Will the Softail Slim remain my favourite model in the Harley-Davidson lineup? That will have to be seen, but I am not a fickle fellow. On close examination how far have I strayed from the Fat Boy to the Slim? The Slim is two inches shorter but sits on virtually the same wheelbase; the front-end rake is identical; the seat height is just under two inches shorter and the ground clearance less than an inch lower. Much of that can be attributed to the 16-inch rims. Ready to roll it is 26 lbs. (11 kg) lighter. Factor in the identical engine and drivetrain and you find yourself with a bike that is incrementally easier to handle.

Choosing between any Softail model is a matter of personal preference. Perhaps I have gone from Fat Boy presence to man on the grey denim bike conservative. I can only hope that beneath my grey denim exterior are a few interesting mechanicals. Maybe the Slim is just the Fat Boy without the weight of accessories, chrome and flashy paint. Turns out I didn’t stray that far after all.

beauty shot of black slim beneath a bridge

Softail Slim Sidebar

Thank you Western Speedway

We arrived unannounced at the offices of Maria and Steve Lyne, owners of Western Speedway, the home of motorsports on southern Vancouver Island. “Would it be alright if we used your track for an hour or so to shoot this new Harley Softail Slim, now in our possession?” We asked.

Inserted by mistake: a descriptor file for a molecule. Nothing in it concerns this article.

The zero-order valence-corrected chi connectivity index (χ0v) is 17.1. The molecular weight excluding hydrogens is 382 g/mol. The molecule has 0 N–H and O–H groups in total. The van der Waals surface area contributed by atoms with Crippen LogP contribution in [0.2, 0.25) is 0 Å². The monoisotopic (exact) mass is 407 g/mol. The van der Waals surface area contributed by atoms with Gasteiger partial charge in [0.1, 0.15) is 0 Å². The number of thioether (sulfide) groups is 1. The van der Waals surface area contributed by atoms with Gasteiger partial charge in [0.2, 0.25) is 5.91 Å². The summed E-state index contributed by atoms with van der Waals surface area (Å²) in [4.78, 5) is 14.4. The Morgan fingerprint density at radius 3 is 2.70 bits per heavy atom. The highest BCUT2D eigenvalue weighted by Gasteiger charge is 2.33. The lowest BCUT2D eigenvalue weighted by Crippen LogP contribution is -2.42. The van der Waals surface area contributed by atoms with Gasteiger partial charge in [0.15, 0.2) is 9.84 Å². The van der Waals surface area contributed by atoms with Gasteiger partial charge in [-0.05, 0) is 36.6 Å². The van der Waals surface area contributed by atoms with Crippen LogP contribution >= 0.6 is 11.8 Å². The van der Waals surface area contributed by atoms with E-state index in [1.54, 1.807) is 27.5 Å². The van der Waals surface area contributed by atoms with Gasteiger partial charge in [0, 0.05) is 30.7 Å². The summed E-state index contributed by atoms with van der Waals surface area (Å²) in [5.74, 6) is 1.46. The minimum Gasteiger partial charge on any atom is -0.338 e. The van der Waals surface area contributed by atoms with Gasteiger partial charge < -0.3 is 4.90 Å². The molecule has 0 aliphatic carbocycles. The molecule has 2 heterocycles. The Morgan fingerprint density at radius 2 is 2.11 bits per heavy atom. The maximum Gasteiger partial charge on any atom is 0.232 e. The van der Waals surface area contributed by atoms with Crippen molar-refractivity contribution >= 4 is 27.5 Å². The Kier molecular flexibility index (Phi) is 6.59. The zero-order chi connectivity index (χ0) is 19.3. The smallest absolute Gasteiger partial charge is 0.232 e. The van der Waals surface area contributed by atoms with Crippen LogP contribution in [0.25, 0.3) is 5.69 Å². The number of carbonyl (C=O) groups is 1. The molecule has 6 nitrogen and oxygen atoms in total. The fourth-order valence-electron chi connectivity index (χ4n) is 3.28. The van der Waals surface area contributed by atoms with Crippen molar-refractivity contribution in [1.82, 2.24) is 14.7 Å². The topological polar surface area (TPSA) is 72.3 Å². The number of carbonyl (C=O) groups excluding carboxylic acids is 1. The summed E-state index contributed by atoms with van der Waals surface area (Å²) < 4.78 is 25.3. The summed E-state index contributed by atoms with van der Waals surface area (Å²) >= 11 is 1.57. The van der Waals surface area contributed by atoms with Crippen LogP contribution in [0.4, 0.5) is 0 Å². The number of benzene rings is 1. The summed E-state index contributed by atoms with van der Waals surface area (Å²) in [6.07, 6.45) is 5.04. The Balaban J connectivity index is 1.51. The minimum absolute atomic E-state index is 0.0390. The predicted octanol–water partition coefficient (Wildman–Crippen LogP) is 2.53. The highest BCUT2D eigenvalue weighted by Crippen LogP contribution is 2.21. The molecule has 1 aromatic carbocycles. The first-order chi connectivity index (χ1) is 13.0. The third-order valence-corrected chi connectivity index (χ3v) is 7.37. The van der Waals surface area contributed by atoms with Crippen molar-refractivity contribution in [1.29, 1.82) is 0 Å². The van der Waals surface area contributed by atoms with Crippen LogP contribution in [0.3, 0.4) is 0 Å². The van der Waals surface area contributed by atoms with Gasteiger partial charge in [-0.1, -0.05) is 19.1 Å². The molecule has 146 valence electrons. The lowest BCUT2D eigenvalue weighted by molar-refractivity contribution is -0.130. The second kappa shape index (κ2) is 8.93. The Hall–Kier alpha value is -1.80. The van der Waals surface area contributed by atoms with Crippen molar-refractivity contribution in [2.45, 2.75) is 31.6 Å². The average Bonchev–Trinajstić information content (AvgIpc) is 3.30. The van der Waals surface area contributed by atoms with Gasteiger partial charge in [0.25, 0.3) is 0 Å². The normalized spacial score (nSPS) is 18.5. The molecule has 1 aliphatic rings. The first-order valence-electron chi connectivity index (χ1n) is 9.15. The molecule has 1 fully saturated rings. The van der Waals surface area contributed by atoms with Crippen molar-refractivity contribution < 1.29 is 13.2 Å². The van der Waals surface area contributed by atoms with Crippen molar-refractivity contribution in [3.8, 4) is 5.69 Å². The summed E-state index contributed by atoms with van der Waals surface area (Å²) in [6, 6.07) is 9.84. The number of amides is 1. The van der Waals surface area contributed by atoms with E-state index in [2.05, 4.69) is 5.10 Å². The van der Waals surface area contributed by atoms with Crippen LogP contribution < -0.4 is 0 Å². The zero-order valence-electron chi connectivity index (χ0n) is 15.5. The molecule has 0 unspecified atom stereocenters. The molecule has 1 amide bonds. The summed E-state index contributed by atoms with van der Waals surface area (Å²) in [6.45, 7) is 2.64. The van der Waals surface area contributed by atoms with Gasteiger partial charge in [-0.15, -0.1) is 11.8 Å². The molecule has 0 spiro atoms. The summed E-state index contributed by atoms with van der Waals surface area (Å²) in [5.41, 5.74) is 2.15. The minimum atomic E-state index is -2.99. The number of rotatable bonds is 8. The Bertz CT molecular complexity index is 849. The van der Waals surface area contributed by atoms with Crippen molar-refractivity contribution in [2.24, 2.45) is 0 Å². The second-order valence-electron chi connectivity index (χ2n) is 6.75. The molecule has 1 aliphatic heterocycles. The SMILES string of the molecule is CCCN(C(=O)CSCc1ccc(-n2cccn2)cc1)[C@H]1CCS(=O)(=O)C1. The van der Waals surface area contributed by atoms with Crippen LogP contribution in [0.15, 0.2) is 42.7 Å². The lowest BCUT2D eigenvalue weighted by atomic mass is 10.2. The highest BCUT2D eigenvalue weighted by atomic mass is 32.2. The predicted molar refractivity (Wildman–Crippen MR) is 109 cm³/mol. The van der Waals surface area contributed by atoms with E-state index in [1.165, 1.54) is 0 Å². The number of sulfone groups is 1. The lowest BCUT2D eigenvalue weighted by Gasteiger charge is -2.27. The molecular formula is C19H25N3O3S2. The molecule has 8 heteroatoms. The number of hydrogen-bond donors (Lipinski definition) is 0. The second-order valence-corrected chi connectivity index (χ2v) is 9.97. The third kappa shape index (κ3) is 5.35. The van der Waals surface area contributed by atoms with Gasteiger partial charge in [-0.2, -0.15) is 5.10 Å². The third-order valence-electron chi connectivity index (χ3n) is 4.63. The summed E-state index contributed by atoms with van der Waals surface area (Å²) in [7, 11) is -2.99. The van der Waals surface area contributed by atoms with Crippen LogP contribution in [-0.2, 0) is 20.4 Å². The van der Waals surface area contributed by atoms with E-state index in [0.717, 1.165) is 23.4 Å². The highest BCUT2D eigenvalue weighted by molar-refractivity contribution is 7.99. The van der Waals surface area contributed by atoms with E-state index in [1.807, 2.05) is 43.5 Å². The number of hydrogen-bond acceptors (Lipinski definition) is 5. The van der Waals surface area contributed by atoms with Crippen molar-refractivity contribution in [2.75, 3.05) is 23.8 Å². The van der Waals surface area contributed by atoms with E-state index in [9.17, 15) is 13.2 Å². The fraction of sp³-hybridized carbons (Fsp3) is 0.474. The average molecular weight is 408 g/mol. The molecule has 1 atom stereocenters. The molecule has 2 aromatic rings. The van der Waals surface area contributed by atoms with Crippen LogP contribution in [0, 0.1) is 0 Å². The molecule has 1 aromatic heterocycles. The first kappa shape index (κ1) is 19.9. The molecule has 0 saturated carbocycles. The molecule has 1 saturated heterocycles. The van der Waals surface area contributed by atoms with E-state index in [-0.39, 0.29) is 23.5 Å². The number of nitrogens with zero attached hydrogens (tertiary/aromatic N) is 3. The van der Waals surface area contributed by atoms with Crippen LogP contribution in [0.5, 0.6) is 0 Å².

Having caught the Lynes at an extremely busy moment in their schedules (they’re all busy moments when you run a busy track facility) it was not surprising that the couple were a touch nonplussed by our request. Still, they decided to make it work, graciously allowing John Molony and myself an uninterrupted session with the big Harley on an oval track—surely a first for the Softail family.

Established in 1954,Western Speedway hosts multiple forms of racing on its 4/10-mile oval circuit and 500-foot drag strip, including Supermoto events. With seating for 3,000 fans, a parking lot that can accommodate 1,500 cars, and full concession services, the Speedway is a weekend destination for pro and amateur racers, and just plain old race fans alike.

A permanent resident of Western Speedway is Westshore Motocross, southern Vancouver Island’s only motocross track, which offers numerous riding programs including beginner, open, and family riding. There’s a complete line of entry-level dirt bikes available as rentals on the motocross track through Westshore MX’s “Learn to Ride Program. Birthday party packages and special race events are all part of a great dirt bike menu.